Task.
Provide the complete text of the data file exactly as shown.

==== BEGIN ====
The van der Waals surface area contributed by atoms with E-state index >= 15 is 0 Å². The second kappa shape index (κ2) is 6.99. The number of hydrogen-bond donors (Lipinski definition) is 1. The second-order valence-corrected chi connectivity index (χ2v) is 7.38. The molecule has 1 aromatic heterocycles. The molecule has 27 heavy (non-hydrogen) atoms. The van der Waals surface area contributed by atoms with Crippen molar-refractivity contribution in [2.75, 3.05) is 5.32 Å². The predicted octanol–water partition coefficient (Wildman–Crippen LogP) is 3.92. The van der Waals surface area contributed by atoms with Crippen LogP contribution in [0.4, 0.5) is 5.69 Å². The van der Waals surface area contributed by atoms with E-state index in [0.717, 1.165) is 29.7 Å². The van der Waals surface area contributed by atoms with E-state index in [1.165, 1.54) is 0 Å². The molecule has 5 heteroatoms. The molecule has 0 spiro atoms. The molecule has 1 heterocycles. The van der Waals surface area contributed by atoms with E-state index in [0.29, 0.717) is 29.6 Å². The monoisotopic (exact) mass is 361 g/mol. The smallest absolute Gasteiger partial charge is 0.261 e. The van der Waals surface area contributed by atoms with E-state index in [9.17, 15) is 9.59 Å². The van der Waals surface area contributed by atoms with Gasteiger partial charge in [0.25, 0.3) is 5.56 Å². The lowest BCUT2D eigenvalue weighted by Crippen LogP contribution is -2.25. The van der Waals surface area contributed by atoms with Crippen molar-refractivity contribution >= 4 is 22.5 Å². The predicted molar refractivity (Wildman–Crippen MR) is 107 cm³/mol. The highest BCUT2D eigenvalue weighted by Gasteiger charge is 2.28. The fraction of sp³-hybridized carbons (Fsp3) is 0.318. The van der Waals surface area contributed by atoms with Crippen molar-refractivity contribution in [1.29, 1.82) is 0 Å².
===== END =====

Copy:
The van der Waals surface area contributed by atoms with E-state index >= 15 is 0 Å². The second kappa shape index (κ2) is 6.99. The number of hydrogen-bond donors (Lipinski definition) is 1. The second-order valence-corrected chi connectivity index (χ2v) is 7.38. The molecule has 1 aromatic heterocycles. The molecule has 27 heavy (non-hydrogen) atoms. The van der Waals surface area contributed by atoms with Crippen molar-refractivity contribution in [2.75, 3.05) is 5.32 Å². The predicted octanol–water partition coefficient (Wildman–Crippen LogP) is 3.92. The van der Waals surface area contributed by atoms with Crippen LogP contribution in [0.4, 0.5) is 5.69 Å². The van der Waals surface area contributed by atoms with E-state index in [0.717, 1.165) is 29.7 Å². The van der Waals surface area contributed by atoms with E-state index in [1.165, 1.54) is 0 Å². The molecule has 5 heteroatoms. The molecule has 0 spiro atoms. The molecule has 1 heterocycles. The van der Waals surface area contributed by atoms with E-state index in [0.29, 0.717) is 29.6 Å². The monoisotopic (exact) mass is 361 g/mol. The smallest absolute Gasteiger partial charge is 0.261 e. The van der Waals surface area contributed by atoms with E-state index in [9.17, 15) is 9.59 Å². The van der Waals surface area contributed by atoms with Gasteiger partial charge in [0.25, 0.3) is 5.56 Å². The lowest BCUT2D eigenvalue weighted by Crippen LogP contribution is -2.25. The van der Waals surface area contributed by atoms with Crippen molar-refractivity contribution >= 4 is 22.5 Å². The predicted molar refractivity (Wildman–Crippen MR) is 107 cm³/mol. The highest BCUT2D eigenvalue weighted by Gasteiger charge is 2.28. The fraction of sp³-hybridized carbons (Fsp3) is 0.318. The van der Waals surface area contributed by atoms with Crippen molar-refractivity contribution in [1.29, 1.82) is 0 Å².